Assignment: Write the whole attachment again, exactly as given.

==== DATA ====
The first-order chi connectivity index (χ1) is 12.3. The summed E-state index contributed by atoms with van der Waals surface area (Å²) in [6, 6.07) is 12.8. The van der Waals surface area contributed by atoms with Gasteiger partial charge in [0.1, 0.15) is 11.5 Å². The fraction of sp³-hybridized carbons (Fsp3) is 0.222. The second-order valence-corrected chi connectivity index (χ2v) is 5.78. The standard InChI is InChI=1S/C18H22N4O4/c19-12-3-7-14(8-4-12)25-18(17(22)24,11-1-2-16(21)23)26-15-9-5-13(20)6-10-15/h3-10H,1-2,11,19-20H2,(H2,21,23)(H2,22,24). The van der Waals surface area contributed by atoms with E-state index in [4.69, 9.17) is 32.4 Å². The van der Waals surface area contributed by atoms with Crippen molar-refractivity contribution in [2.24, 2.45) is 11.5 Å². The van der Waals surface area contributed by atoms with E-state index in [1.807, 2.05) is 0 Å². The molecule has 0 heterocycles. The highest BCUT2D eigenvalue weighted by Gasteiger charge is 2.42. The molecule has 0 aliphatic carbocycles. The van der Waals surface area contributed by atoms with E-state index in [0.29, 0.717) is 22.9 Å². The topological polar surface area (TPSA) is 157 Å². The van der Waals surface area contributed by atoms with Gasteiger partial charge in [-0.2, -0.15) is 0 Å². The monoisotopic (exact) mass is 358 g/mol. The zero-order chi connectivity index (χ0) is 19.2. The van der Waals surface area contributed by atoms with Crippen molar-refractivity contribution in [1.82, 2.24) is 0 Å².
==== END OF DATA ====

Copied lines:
The first-order chi connectivity index (χ1) is 12.3. The summed E-state index contributed by atoms with van der Waals surface area (Å²) in [6, 6.07) is 12.8. The van der Waals surface area contributed by atoms with Gasteiger partial charge in [0.1, 0.15) is 11.5 Å². The fraction of sp³-hybridized carbons (Fsp3) is 0.222. The second-order valence-corrected chi connectivity index (χ2v) is 5.78. The standard InChI is InChI=1S/C18H22N4O4/c19-12-3-7-14(8-4-12)25-18(17(22)24,11-1-2-16(21)23)26-15-9-5-13(20)6-10-15/h3-10H,1-2,11,19-20H2,(H2,21,23)(H2,22,24). The van der Waals surface area contributed by atoms with E-state index in [4.69, 9.17) is 32.4 Å². The van der Waals surface area contributed by atoms with Crippen molar-refractivity contribution in [2.24, 2.45) is 11.5 Å². The van der Waals surface area contributed by atoms with E-state index in [1.807, 2.05) is 0 Å². The molecule has 0 heterocycles. The highest BCUT2D eigenvalue weighted by Gasteiger charge is 2.42. The molecule has 0 aliphatic carbocycles. The van der Waals surface area contributed by atoms with E-state index in [0.29, 0.717) is 22.9 Å². The topological polar surface area (TPSA) is 157 Å². The van der Waals surface area contributed by atoms with Gasteiger partial charge in [-0.2, -0.15) is 0 Å². The monoisotopic (exact) mass is 358 g/mol. The zero-order chi connectivity index (χ0) is 19.2. The van der Waals surface area contributed by atoms with Crippen molar-refractivity contribution in [1.82, 2.24) is 0 Å².